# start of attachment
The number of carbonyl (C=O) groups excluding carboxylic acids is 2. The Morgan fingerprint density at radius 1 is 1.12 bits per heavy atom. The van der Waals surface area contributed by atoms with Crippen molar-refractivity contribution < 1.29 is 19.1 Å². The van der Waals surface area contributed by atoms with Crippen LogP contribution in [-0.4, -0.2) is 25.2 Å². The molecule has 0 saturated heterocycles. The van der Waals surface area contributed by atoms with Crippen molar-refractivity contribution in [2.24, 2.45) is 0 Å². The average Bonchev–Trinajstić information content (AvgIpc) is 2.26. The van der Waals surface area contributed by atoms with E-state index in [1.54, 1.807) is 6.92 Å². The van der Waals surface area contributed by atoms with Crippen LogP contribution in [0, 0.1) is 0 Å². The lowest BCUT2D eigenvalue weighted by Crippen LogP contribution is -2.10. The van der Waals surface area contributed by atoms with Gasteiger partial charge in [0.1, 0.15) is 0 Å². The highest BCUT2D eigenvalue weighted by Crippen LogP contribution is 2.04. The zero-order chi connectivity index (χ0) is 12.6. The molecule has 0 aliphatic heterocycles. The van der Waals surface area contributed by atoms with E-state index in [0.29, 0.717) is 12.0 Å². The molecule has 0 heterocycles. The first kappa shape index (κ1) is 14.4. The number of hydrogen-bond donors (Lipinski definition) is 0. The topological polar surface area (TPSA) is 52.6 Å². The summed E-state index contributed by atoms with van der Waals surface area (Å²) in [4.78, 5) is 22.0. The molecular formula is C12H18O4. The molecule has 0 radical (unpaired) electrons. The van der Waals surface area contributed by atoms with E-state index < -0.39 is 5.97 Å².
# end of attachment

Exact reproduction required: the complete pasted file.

The number of carbonyl (C=O) groups excluding carboxylic acids is 2. The Morgan fingerprint density at radius 1 is 1.12 bits per heavy atom. The van der Waals surface area contributed by atoms with Crippen molar-refractivity contribution < 1.29 is 19.1 Å². The van der Waals surface area contributed by atoms with Crippen LogP contribution in [-0.4, -0.2) is 25.2 Å². The molecule has 0 saturated heterocycles. The van der Waals surface area contributed by atoms with Crippen molar-refractivity contribution in [2.24, 2.45) is 0 Å². The average Bonchev–Trinajstić information content (AvgIpc) is 2.26. The van der Waals surface area contributed by atoms with E-state index in [1.54, 1.807) is 6.92 Å². The van der Waals surface area contributed by atoms with Crippen LogP contribution in [0, 0.1) is 0 Å². The lowest BCUT2D eigenvalue weighted by Crippen LogP contribution is -2.10. The van der Waals surface area contributed by atoms with Gasteiger partial charge in [0.1, 0.15) is 0 Å². The highest BCUT2D eigenvalue weighted by Crippen LogP contribution is 2.04. The zero-order chi connectivity index (χ0) is 12.6. The molecule has 0 aliphatic heterocycles. The van der Waals surface area contributed by atoms with E-state index in [0.29, 0.717) is 12.0 Å². The molecule has 0 heterocycles. The first kappa shape index (κ1) is 14.4. The number of hydrogen-bond donors (Lipinski definition) is 0. The topological polar surface area (TPSA) is 52.6 Å². The summed E-state index contributed by atoms with van der Waals surface area (Å²) in [4.78, 5) is 22.0. The molecular formula is C12H18O4. The molecule has 0 radical (unpaired) electrons. The van der Waals surface area contributed by atoms with E-state index < -0.39 is 5.97 Å².